As Artificial intelligence technology evolves to become more advanced, Steve Foster, Head of Solutions Engineering, MEA at Netskope talks about the impact of AI on cybersecurity and who will win the battle eventually, whether attackers or defenders
As artificial intelligence (AI) advances, there is a lot of chatter on LinkedIn and other online media on the advantages it may bring for either the threat actors or the security defence teams. But in reality, while AI could be a powerful tool for cybercriminals, allowing them to automate attacks and evade detection more effectively, it could also be a powerful tool for security professionals, allowing them to detect and respond to threats more quickly and efficiently.
The polarising predictions beg to ask the question – might the impact of AI advances in cybersecurity end up balancing out? Could every advance made by the bad guys be met with equal progress from the good guys? All supported by the same tools? Of course, this balancing act only works as long as everyone keeps up with the competition; as cybercriminals become more adept at using AI, security professionals will also have to ensure they are making use of more advanced tools and techniques to defend against these attacks.
So, in a boxing match style, let’s take a look at who is in the red corner and who is in the blue. Exactly how might cybercriminals and security professionals make use of AI? And who will win?
In the red corner: The Cyber Criminals
- Using AI for the identification of targets, scanning the internet for vulnerable systems
- Programming AI bots to mimic human behaviour in order to evade detection by security systems more effectively.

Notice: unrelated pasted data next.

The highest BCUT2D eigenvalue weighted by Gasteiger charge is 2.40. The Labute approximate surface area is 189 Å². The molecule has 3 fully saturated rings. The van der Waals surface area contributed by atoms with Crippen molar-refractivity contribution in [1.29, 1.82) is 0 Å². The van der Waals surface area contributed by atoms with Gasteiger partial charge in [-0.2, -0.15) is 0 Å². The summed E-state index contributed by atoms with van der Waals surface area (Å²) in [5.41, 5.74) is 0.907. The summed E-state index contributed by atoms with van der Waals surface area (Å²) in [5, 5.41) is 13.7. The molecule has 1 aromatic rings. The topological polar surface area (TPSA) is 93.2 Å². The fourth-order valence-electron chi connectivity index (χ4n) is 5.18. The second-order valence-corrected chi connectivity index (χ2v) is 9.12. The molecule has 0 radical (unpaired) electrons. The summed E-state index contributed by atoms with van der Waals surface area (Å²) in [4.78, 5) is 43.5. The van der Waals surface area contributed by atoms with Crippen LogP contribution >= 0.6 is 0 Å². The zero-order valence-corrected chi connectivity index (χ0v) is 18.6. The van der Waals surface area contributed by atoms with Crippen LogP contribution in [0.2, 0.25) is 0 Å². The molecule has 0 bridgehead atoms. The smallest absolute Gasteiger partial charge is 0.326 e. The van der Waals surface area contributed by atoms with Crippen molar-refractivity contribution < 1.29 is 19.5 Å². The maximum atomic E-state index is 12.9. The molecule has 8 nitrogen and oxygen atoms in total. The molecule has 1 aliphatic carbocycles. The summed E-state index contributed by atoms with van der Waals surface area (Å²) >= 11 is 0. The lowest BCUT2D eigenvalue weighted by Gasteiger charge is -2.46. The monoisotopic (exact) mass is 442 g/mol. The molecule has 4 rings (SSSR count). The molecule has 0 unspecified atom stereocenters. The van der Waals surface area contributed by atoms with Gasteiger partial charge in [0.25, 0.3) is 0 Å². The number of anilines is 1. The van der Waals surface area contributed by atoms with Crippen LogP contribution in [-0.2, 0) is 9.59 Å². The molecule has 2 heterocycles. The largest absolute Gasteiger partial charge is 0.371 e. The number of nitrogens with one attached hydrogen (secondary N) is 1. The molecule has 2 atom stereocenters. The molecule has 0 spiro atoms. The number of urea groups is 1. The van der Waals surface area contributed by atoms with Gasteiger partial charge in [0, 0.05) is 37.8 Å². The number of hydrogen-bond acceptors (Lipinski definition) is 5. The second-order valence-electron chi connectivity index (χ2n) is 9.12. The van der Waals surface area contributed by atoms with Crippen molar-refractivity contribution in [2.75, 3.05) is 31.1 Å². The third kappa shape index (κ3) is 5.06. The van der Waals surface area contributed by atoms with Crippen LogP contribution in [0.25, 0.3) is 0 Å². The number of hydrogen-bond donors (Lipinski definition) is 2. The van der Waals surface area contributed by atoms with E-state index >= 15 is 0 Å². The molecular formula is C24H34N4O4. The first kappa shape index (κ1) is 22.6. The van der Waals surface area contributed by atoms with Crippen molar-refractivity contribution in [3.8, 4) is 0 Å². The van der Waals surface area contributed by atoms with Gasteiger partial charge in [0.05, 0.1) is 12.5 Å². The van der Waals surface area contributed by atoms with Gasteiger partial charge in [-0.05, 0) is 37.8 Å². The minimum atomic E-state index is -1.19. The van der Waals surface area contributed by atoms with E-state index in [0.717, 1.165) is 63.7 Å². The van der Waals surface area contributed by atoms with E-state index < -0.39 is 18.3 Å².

- Generating highly targeted phishing emails with AI, perhaps trained by multiple data sets acquired on the Dark Web so that they include credible details to help lure the target and build trust (with the public becoming more used to interacting with AI-bots for customer service, impersonating these chatbots could become a useful social engineering tool for malicious actors).
- Creating evermore sophisticated malware, such as using AI to find exploitable patterns in security systems and creating malware that is specifically designed to evade detection, or designing AI-powered evolution into malware, so that malicious programmes adapt and evolve over time, making them more difficult to detect and remove.
In the blue corner – The Security Professionals
- Analysing vast amounts of data from multiple sources to identify and track potential threats. Threat Intelligence systems can also learn from past incidents, allowing them to adapt and improve over time. It’s expected that much of this AI intelligence gathering will be done by security vendors, and made available to customers and community members.
- Offering just-in-time training to the workforce before an incident occurs by identifying risky behavioural patterns, and guiding employees to make better decisions for data protection and system security.
- Triage; sorting through security incidents and prioritising them based on their level of risk. Using AI recommendations to focus efforts on the most critical issues.
- Detecting patterns that indicate a potential security incident, then automatically triggering a response and alert to security teams (recently proven in its efficacy by NATO).
- Automating incident investigation; helping identify the root cause of an incident and notifying relevant parties.
So, the big question remains – who will be the winner in this title bout? Unfortunately, it’s too early in the lifecycle for us to be sure. AI has the potential to revolutionise cybersecurity, but it won’t remove the requirement for a clear architecture and strategy. Machines aren’t overtaking human jobs just yet. Over the coming months and years, it will be important to understand that AI is not a cure-all, or a standalone solution, but rather a complementary tool to be used in combination with other security measures. Just like a human security team, AI requires continuous monitoring, evaluation, and tuning to ensure that it is performing as expected and to address any bias or inaccuracies in the data. And of course, there are plenty of ethical considerations to be handled too.